Joe Biden denounced, on Sunday February 11, the “distressing and dangerous” comments made the day before by his rival Donald Trump, who said he would “encourage” Russia to attack NATO countries if they They didn’t pay their share.
During a meeting in South Carolina, Donald Trump reported a conversation he had with one of the heads of state of NATO, without naming him. “One of the presidents of a big country stood up and said, ‘Sir, if we don’t pay and we’re attacked by Russia, will you protect us?'” he said. ex-Republican president before revealing his response: “No, I would not protect you. In fact, I would encourage them to do what they want. You have to pay your bills.”
Donald Trump, who will likely face Joe Biden in November’s presidential election, regularly criticizes the North Atlantic Treaty Organization allies for not keeping their commitments on military spending. During the campaign, he had already threatened several times to leave NATO if he returned to the White House.
For the Democrat, the words of the former Republican president clearly signified “his desire to abandon America’s allies who are members of NATO in the event of a Russian attack.” “The fact that Donald Trump admits that he intends to give Putin the green light for more war and violence, to continue his brutal assault on a free Ukraine and to extend his aggression to the people of Poland and the Baltic states is distressing and dangerous,” Joe Biden said in a statement.
“Unfortunately,” these remarks “are predictable coming from a man who promised to govern like a dictator, like those he praises, from the first day of his return to the Oval Office,” he said. added.
His comments on Saturday also caused outrage and dismay in Europe and within the organization. For the President of the European Council Charles Michel, “reckless declarations on NATO security and the solidarity of Article 5 only serve Putin’s interests” and “bring neither more security nor more peace in the world”.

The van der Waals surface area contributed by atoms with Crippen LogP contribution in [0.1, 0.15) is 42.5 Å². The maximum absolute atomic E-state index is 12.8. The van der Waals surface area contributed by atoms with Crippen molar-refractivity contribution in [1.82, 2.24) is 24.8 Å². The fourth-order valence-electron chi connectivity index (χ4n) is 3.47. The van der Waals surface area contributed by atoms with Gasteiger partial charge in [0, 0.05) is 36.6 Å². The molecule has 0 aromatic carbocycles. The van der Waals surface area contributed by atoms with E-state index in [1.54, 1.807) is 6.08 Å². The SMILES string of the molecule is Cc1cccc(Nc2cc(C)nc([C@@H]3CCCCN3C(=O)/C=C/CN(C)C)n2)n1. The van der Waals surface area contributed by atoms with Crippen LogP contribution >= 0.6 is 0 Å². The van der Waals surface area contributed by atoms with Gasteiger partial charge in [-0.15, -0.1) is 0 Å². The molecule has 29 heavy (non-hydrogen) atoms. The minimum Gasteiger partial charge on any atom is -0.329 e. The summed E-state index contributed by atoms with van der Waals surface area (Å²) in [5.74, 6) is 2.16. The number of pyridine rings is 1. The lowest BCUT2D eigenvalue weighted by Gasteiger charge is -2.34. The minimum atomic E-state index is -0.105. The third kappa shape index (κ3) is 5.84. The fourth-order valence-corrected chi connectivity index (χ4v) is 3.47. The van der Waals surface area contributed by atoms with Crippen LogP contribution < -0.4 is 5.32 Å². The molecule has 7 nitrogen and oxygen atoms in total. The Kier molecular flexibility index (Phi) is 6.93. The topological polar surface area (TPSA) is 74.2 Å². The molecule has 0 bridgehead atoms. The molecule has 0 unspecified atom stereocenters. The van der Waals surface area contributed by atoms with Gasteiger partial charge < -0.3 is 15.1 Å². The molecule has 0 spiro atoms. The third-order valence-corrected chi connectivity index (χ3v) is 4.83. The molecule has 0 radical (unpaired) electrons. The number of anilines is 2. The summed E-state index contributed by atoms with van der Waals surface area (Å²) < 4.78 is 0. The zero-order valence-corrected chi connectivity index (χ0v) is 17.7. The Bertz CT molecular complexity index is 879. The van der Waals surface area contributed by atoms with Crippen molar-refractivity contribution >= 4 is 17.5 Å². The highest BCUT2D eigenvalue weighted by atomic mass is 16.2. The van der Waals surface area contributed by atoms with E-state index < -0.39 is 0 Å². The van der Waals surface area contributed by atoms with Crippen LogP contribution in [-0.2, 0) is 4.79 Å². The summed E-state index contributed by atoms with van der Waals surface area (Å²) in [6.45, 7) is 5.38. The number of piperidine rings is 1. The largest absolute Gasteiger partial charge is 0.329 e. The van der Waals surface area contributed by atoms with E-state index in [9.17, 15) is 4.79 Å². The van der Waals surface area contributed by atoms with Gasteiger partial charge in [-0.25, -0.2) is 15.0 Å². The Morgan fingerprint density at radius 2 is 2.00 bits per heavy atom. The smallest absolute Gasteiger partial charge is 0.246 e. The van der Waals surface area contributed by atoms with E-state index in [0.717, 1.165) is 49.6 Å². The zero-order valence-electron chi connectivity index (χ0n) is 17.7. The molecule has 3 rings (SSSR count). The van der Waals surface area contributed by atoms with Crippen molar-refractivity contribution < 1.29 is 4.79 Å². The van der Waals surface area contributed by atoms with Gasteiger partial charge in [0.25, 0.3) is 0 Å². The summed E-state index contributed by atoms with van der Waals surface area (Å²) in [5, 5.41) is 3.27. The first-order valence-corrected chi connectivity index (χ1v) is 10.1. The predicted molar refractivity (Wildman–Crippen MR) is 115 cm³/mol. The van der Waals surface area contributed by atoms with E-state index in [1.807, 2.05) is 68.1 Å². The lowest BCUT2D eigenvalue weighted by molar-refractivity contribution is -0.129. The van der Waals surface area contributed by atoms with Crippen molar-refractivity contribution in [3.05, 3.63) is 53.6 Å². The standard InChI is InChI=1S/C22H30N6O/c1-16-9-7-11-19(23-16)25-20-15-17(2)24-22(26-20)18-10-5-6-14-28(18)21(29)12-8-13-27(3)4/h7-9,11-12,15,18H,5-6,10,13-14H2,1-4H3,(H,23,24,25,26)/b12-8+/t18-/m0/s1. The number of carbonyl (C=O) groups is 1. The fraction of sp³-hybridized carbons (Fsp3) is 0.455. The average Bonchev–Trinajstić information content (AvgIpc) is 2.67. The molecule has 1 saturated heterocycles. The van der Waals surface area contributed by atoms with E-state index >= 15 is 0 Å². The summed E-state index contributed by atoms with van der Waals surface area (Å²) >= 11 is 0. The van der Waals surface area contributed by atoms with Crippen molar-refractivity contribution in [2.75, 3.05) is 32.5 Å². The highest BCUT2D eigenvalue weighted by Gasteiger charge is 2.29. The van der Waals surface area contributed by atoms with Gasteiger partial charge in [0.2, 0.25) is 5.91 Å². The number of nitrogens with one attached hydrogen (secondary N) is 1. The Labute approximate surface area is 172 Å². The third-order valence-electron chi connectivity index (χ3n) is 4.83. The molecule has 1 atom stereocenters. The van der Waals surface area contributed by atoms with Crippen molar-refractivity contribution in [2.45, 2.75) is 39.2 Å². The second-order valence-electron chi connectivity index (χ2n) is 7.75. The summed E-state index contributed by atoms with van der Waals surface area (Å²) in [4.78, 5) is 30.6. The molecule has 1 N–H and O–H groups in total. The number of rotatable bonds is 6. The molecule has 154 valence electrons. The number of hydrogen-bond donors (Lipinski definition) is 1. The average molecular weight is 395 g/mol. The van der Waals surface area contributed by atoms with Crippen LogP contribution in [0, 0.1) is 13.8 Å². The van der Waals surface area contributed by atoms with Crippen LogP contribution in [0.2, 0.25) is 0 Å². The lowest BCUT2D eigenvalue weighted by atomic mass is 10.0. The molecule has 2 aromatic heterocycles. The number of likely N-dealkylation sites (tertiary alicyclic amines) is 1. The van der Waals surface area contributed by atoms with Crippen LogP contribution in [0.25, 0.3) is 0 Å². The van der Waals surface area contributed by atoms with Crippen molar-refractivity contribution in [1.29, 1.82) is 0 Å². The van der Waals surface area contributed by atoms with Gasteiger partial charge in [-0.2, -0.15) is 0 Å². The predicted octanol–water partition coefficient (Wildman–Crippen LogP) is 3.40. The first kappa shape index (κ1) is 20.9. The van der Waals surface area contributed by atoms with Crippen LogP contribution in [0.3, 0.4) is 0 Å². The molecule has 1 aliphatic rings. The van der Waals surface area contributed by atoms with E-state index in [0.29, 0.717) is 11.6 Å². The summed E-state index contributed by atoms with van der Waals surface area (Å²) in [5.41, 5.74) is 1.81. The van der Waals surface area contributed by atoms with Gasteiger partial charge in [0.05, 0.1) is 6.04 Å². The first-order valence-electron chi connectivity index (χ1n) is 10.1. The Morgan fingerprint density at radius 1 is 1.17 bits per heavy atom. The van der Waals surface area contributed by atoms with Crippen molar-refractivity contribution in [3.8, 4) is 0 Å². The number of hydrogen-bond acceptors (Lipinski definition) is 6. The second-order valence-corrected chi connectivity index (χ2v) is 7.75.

Article 5 states that if a NATO country is the victim of an armed attack, each member of the Alliance will consider this act of violence as an armed attack directed against all members and will take the measures it deemed necessary to come to the aid of the attacked country. NATO Secretary General Jens Stoltenberg warned against comments that “undermine our security”. “Any suggestion that Allies will not defend each other undermines all of our security, including that of the United States, and places American and European soldiers at increased risk,” he said.
The White House responded on Saturday to Donald Trump’s statements by praising the efforts made by Joe Biden to strengthen alliances around the world. “Encouraging the invasion of our closest allies by murderous regimes is appalling and senseless,” responded Andrew Bates, a White House spokesperson, on Saturday evening.
Donald Trump’s last rival in the Republican primaries, Nikki Haley, denounced the ex-president’s rhetoric. “We want NATO allies to pay their share, but there are ways to get that without […] tell Russia: ‘do what you want with these countries,'” she declared. Republican senator Marco Rubio, for his part, tried to minimize Donald Trump’s statements, explaining that the former president never spoke “like a traditional politician.” “I have no concerns,” added the elected official from Florida about the future of the Alliance in the event of Donald Trump’s victory in the presidential election.
The ex-president, who maintains a significant hold on the Republican Party, has put pressure in recent weeks on elected officials from his camp in Congress to bury a bill providing for the payment of new aid to the Ukraine, but also Israel and Taiwan, as well as a reform of migration policy. A similar bill, but without mention of reform to migration policy, passed a crucial stage in the Senate on Sunday, but risks encountering a categorical refusal from Trumpist Republicans in the other chamber of Congress. Of the planned $95 billion, a large majority would go to Ukraine to replenish its stocks of munitions, weapons and other essential needs as the country enters a third year of war. Donald Trump has often been hostile to continued American aid to Ukraine.